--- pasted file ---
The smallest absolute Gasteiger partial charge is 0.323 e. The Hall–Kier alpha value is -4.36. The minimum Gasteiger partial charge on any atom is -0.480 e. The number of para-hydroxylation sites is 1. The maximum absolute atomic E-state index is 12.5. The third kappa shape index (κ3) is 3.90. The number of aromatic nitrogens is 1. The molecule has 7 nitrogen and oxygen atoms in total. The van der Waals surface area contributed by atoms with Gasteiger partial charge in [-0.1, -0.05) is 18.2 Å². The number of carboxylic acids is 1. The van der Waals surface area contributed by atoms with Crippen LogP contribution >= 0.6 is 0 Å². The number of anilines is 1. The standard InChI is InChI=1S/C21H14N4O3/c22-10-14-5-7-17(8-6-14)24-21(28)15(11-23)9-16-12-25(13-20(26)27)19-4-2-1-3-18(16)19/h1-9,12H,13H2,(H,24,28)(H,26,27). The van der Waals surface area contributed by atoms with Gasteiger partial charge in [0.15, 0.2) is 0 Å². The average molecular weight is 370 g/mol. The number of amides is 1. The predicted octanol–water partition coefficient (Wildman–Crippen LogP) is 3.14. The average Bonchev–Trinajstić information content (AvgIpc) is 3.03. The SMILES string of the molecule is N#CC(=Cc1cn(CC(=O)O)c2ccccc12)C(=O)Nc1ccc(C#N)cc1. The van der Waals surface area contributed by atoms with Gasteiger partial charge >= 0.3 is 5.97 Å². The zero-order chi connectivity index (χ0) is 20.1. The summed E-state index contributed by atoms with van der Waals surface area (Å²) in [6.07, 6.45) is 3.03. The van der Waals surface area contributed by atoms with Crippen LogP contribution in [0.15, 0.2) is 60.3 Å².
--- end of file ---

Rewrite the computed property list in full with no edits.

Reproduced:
The smallest absolute Gasteiger partial charge is 0.323 e. The Hall–Kier alpha value is -4.36. The minimum Gasteiger partial charge on any atom is -0.480 e. The number of para-hydroxylation sites is 1. The maximum absolute atomic E-state index is 12.5. The third kappa shape index (κ3) is 3.90. The number of aromatic nitrogens is 1. The molecule has 7 nitrogen and oxygen atoms in total. The van der Waals surface area contributed by atoms with Gasteiger partial charge in [-0.1, -0.05) is 18.2 Å². The number of carboxylic acids is 1. The van der Waals surface area contributed by atoms with Crippen LogP contribution >= 0.6 is 0 Å². The number of anilines is 1. The standard InChI is InChI=1S/C21H14N4O3/c22-10-14-5-7-17(8-6-14)24-21(28)15(11-23)9-16-12-25(13-20(26)27)19-4-2-1-3-18(16)19/h1-9,12H,13H2,(H,24,28)(H,26,27). The van der Waals surface area contributed by atoms with Gasteiger partial charge in [0.15, 0.2) is 0 Å². The average molecular weight is 370 g/mol. The number of amides is 1. The predicted octanol–water partition coefficient (Wildman–Crippen LogP) is 3.14. The average Bonchev–Trinajstić information content (AvgIpc) is 3.03. The SMILES string of the molecule is N#CC(=Cc1cn(CC(=O)O)c2ccccc12)C(=O)Nc1ccc(C#N)cc1. The van der Waals surface area contributed by atoms with Gasteiger partial charge >= 0.3 is 5.97 Å². The zero-order chi connectivity index (χ0) is 20.1. The summed E-state index contributed by atoms with van der Waals surface area (Å²) in [6.07, 6.45) is 3.03. The van der Waals surface area contributed by atoms with Crippen LogP contribution in [0.15, 0.2) is 60.3 Å².